It’s hard to believe that for all the negative news coming from China this year on weak demand for steel products, weak exports, the property sector crunch and deflation that there is every likelihood the country could set a new all time annual high for imports of iron ore.
With still two months to go in the year, the country is within 25 million tonnes of importing a billion tonnes, which would have been unthinkable at the start 2023 with all sorts of dire warnings about looming official production cuts for steel producers to be ordered in the second half of the year.
A new centralised buying agency was supposed to seize control of iron ore imports, drive down demand and divert tonnages away from Australia.
None of that has happened and the uncertainty confirms the belief that the workings of the Chinese steel and iron ore markets is a mystery to even the most informed insiders.
Steel production has surprising held up, iron ore stocks have slid and continue to fall over 2023, especially the key reserves at portside which are now at 7 year lows and market prices for iron ore (the standard 62% Fe blend from the Pilbara) is around their highest levels for more than a year.
Once again the ins and outs of China’s commodity import policy and domestic steel demand/production, have come together to confound analysts of all types.
And no doubt the best minds in BHP, Rio Tinto, Fortescue and Brazil’s Vale – the world’s four biggest iron ore exporters.
China’s iron ore imports in the first 10 months of 2023 rose 6.5% to 975.84 million tonnes after 99.39 million tonnes of ore was imported in October.
Seeing imports were up 7.7% in the first seven months of the year, so there has been no slowdown in the closing months of 2023.
Maintaining imports at that level over the final two months of this year will see the total for the year go close to 1.170 billion tonnes, an all time high and topping the 1.108 billion imported in 2020, the first year of the pandemic.
While China’s iron ore imports in October fell 1.8% from September, dropping for a second straight month, they were up 4.6% from the 95 million tonnes imported in October, 2022 (which was a pandemic-impacted month).
October’s total was disrupted by the week long national holidays at the start of October and was down as a result from the 101.18 million tonnes in September.
Reuters said Chinese analysts blamed the early holiday, narrowing steel margins, wider production cuts among steelmakers and high (and rising iron ore ) prices for capping demand.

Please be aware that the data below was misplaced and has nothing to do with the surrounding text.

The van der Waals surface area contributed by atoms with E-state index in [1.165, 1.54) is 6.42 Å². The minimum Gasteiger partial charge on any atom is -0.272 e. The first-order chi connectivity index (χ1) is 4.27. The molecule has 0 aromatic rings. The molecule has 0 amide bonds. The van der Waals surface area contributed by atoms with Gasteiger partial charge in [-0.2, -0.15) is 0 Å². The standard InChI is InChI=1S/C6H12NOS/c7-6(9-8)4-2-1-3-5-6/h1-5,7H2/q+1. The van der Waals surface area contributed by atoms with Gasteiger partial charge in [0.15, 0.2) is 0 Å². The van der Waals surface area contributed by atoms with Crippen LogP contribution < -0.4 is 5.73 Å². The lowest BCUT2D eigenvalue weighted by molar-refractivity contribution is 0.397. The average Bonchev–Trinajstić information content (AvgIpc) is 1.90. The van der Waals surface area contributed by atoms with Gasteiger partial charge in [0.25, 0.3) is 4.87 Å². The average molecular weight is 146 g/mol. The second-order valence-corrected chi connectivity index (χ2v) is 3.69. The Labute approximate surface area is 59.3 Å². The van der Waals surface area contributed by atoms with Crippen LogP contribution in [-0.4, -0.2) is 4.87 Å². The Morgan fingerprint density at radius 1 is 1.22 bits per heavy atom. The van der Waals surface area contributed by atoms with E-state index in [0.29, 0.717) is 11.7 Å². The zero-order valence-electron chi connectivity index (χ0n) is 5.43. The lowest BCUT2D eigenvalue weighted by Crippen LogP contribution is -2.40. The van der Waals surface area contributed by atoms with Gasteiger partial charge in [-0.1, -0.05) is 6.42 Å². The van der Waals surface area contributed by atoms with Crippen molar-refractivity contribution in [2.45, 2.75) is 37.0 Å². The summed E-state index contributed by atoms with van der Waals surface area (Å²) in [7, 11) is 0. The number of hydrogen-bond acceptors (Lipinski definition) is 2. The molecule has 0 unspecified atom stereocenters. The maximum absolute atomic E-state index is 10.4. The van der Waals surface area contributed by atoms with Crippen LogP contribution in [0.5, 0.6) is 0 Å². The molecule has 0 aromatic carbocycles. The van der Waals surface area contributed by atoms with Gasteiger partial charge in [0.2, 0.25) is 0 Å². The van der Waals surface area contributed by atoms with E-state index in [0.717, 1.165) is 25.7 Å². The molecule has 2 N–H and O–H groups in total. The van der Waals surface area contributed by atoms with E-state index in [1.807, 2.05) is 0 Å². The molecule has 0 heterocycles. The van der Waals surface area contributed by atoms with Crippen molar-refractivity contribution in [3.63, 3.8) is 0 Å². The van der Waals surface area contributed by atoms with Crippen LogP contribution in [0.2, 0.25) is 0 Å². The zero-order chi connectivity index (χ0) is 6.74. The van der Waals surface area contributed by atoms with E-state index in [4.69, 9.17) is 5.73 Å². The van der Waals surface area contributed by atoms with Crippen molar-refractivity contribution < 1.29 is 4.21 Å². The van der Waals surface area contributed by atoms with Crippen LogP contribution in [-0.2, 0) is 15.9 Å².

The average seaborne iron ore prices hovered around $US119 a ton, a 29% rise year on year despite a fall of 1.6% from September. SGX iron ore futures in Singapore were trading around $US124-$US126 a tonne on Thursday – their highest level for more than a year.
That’s despite China boosting imports from Brazil and India (whose ore is of lower grade and much cheaper) faster than their purchases from Australia (though the extra tonnes from Australia are a higher figure).
China’s portside iron ore stocks are forecast to end the year at the lowest level since 2016, meaning there will be an upturn in imports in the first quarter of 2024 to rebuild those stocks.
The final import figure for 2023 could end up around 1.2 billion tonnes because imports usually rise in December ahead of the Lunar New Year break early next year and the peak winter demand period.
The Lunar New Year holiday starts February 10, meaning January will also see higher import figures for iron ore and other commodities
The monthly data for October has also confirmed the importance of steel exports to the Chinese industry..
China’s exports of steel products in October rose 53.3% from the prior year to 7.94 million tons, but fell 1.5% from 8.06 million tons shipped abroad in September.
Total steel exports from the world’s largest steel producer totalled 74.73 million tons from January to October, a 34.8% annual increase.
The final figure for 2023 could end up around 90 million tonnes, which is almost a month’s production of crude steel, highlighting how the steel mills have switched output into the export markets to make up for the weak demand from property and construction.
The surge in exports helps explain why demand for iron ore has held up through the year and why prices are better than anyone had forecast mid year or even in September.
In contrast imports of steel products into China have fallen 30.1% so far this year. That tells us that domestic demand in steel consuming industries remains weak, as this week’s figures showing a return to consumer price deflation and yet another month of falling prices across the producing sectors of the economy.